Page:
Should Psychotherapy Be Included in Prenatal Care?

Should Psychotherapy Be Included in Prenatal Care?

Pregnant women are frequently advised to exercise properly, to watch what they eat and to avoid drinking or smoking while with child.

But most women are not instructed to consider psychotherapy as an important part of their prenatal care regimen, which can be critical to the well-being of both the mother and the baby during and after pregnancy. While pregnancy is often viewed as a time full of excitement, eagerness and anticipation for a soon-to-be mother, it is not uncommon for a woman to experience maternal mental health disorders, including depression and anxiety, during pregnancy and the postpartum period.

Consider that people frequently choose to attend therapy before they make a major life transition, such as getting married or changing career paths. Tackling all of the challenges that come with pregnancy and parenthood can be just as stress inducing as embarking on any other monumental life shift.

Motherhood is an identity shift that can bring about a lot of complex feelings for women. Similar to how getting married signifies a shift from single life to married life, pregnancy signifies a shift from being solely responsible for one’s self to being responsible for another human being’s life.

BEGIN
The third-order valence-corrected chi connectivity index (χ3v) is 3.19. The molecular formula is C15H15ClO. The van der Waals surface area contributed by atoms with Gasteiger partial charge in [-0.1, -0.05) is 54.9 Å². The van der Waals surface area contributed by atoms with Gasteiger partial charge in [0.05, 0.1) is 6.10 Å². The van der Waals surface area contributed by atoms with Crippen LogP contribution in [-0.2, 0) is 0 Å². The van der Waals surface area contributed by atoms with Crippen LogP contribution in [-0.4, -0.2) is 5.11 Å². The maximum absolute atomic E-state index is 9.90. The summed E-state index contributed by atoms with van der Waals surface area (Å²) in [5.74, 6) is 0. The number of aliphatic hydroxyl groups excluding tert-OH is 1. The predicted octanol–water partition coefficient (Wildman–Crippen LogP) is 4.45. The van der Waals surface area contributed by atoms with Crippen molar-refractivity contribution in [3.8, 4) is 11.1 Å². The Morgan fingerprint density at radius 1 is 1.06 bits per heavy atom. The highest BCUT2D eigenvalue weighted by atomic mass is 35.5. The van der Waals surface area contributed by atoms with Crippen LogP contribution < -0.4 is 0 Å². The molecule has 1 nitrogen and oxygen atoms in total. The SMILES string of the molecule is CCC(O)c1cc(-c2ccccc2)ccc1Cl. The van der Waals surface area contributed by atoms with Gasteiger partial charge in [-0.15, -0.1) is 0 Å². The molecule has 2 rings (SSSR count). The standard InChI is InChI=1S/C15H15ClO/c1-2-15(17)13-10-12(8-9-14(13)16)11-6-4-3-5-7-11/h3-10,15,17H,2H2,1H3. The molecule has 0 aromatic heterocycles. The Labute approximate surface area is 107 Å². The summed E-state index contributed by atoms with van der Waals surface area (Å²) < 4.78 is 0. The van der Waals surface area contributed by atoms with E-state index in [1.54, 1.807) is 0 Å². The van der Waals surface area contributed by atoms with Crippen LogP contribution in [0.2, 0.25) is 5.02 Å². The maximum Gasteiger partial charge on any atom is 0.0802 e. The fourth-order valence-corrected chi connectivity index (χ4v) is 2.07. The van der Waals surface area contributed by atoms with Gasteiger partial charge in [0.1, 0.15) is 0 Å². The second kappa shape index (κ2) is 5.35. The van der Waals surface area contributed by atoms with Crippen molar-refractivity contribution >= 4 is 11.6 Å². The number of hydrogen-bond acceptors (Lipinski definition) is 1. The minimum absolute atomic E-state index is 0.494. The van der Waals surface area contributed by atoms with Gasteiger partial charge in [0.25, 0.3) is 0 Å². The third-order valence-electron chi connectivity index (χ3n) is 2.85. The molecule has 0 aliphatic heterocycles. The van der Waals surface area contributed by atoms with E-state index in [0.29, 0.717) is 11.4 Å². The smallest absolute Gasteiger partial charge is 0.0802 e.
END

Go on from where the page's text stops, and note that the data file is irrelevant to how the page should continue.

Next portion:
The anticipation of a baby’s birth can easily evoke optimistic, happy emotions but it can also leave a woman feeling anxious and unsure. She may feel torn between wanting to have a child and feeling like she is losing her independence. A woman may worry about how motherhood will affect her relationships with others, her career and her finances.

Psychotherapy can often help expectant mothers work through some of these stressors and effectively express the conflicting emotion that they are experiencing, Therapy sessions offer new moms a safe place in which they can talk about topics such as fear and regret and receive support without feeling as though they are being judged.

Research shows that when pregnant women experience anxiety, stress and depression, it can have lasting effects on them as well as the developing baby. According to studies conducted by the March of Dimes, high levels of stress that continue for a long time may cause a variety of health problems, like high blood pressure or heart disease. This type of prolonged stress can also increase a woman’s chances of having a premature baby (born before 37 weeks of pregnancy) or a low-birthweight baby (weighing less than 5½ pounds). Babies that are born too soon or too small are at an increased risk for health problems.

Unfortunately, the stigma that is associated with maternal mental health frequently keeps pregnant women from seeking therapy. There is a sense of shame that is often linked to mothers who are thinking anything other than happy thoughts during their pregnancy.

The introduction of mental health care and therapy as part of routine preventive prenatal care would help to offset that stigma. By starting earlier in pregnancy to prevent these depressions, maternal mental health care can help women be physically, mentally and emotionally healthier.

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